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Dutch report
by Euro Reporter
2012-05-19 08:36:36
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Foreign minister endorses talk of Alberta oilsands discrimination by EU

The Netherlands foreign minister says he favours an evidence-based discussion on whether Alberta's oilsands are being discriminated against under the European Union's proposed fuel-quality directive. Earlier this year, Canada picked up a key ally when the Netherlands, with France and Britain, abstained from a key vote that delayed Europe's fuel-quality directive until next year — a directive the Harper government views as discriminatory, and has vigorously lobbied against across Europe. "We think that it's important to be serious about oilsands, no doubt about that. At the same time, we are open to discussions about the threat of discriminatory practices and we are also ... very much leaning towards evidence-based analysis," Dutch Foreign Minister Uri Rosenthal said in an interview Friday.

Canada has lobbied hard for two years to block the EU's fuel-quality directive, which it says would unfairly label oilsands crude as dirty oil. The directive would assign greenhouse-gas emission values to different sources of fuel, and Canada fears oilsands crude would be categorized 23-per-cent higher than conventional oil. Canada sells very little oil to Europe, but is worried about the precedent such a label would set. Rosenthal deflected attempts to pin down where his government stands on the oilsands. But he sent sympathetic signals toward Canada.

It's no secret that the Netherlands' own Royal Dutch Shell is investing in the Alberta oil fields, as are the major oil companies of Britain and France. "I don't feel able to go into the specifics of this, but I do know that part of the discussion is about the threat of discriminatory outcomes of the implementation of such a directive," said Rosenthal, who was in Ottawa for discussions with Harper cabinet ministers ahead of the NATO summit in Chicago on the weekend. "If we abstain in the voting process, it's because we think it's necessary to abstain. We don't talk about lobbies because lobbies from one side will be countered and neutralized by lobbies from the other side." Natural Resources Minister Joe Oliver, who has led Ottawa's campaign against the directive, has said repeatedly that Canada is being unfairly discriminated against. He has argued that oilsands crude produces similar, or in some cases, lower greenhouse-gas emissions than some of the EU's sources of oil imports.


Dutch farmers: a lesson in applied intelligence

What does the UK Border Agency's chief executive, Rob Whiteman, have in common with Dutch farmers? The answer lays in that most basic commodity, manure. Since Whiteman took over the top job at the agency last year, there has been almost constant controversy about staffing levels for border checks and whether a risk-based approach is more effective, as Brodie Clark, former head of the Border Force, continues to maintain.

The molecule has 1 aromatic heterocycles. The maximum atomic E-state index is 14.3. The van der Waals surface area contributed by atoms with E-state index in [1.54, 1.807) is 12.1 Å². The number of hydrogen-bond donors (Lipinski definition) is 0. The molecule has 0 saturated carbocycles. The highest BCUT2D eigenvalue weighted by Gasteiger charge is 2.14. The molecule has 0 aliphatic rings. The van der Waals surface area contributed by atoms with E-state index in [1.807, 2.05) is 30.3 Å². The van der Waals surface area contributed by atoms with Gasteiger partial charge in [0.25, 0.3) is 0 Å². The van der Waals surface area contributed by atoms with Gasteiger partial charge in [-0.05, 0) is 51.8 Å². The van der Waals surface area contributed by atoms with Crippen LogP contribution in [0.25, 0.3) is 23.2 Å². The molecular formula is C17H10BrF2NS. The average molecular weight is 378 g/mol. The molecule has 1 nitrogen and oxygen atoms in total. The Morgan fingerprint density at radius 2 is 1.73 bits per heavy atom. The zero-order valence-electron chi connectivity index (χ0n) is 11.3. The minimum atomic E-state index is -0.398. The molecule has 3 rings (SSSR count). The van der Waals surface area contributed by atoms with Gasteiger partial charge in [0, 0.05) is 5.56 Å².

Whiteman might benefit from studying how a specialist Dutch public sector team tackled its own enforcement problem: the problem of too much manure. Use of manure in the Netherlands' intensive farming system is strictly regulated to avoid environmental damage. But until recently, many Dutch farmers were evading the law, which was costing the country millions in EU fines. One answer would have been to increase the number of inspectors on the ground. But that approach would have been too expensive and, more importantly, not efficient, according to Kees Kloet, who manages a team of specialist data analysts in the Dutch ministry of economic affairs.

So rather than increasing the number of inspectors, Kloet increased the number of analysts in his team, who used specialist software to pick up patterns that would provide the environment inspectors with high quality information about farmers breaking the EU rules. By cross-checking data about things like transport, storage and feed against the number of animals officially reported, it was possible to pick up on likely infringements of the law. Initial results were, however, disappointing. "There was some improvement, but it wasn't huge," acknowledged Kloet, speaking to public and private sector leaders at a recent conference in Amsterdam on the use of business intelligence software. What really made the difference to tracking down illegal use of manure was putting existing statistics together with geo-based systems. "There's nothing as interesting as a map," explained Kloet. More accurate tracking of the movement of animals and manure proved a winning combination that was vital in helping the Netherlands avoid swingeing EU fines. "The Netherlands get 1.1bn Euros a year in EU subsidies. We're pretty good at keeping track, but it we get it wrong, we pay millions in fines," he said.


Lawmaker to turn to court in bid to stop country from ratifying Europe bailout fund

Dutch lawmaker Geert Wilders says he will file a lawsuit to block the Netherlands from ratifying the permanent European bailout fund. Wilders, leader of the Netherlands’ third-largest political party, forced the collapse of the all-conservative government last month by walking out of austerity talks he said would hurt the economy to satisfy European budgetary rules.

The Netherlands is in a mild recession. After Wilders’ walkout, new national elections have been scheduled for September. Wilders, known as an anti-Islam populist, but now campaigning also as a European sceptic, has called for the euro’s abolishment. The Netherlands’ caretaker Cabinet said Wednesday it plans to ratify the treaty creating the bailout fund, but Wilders said in a statement the treaty surrenders significant sovereign fiscal control and should only be approved after elections.

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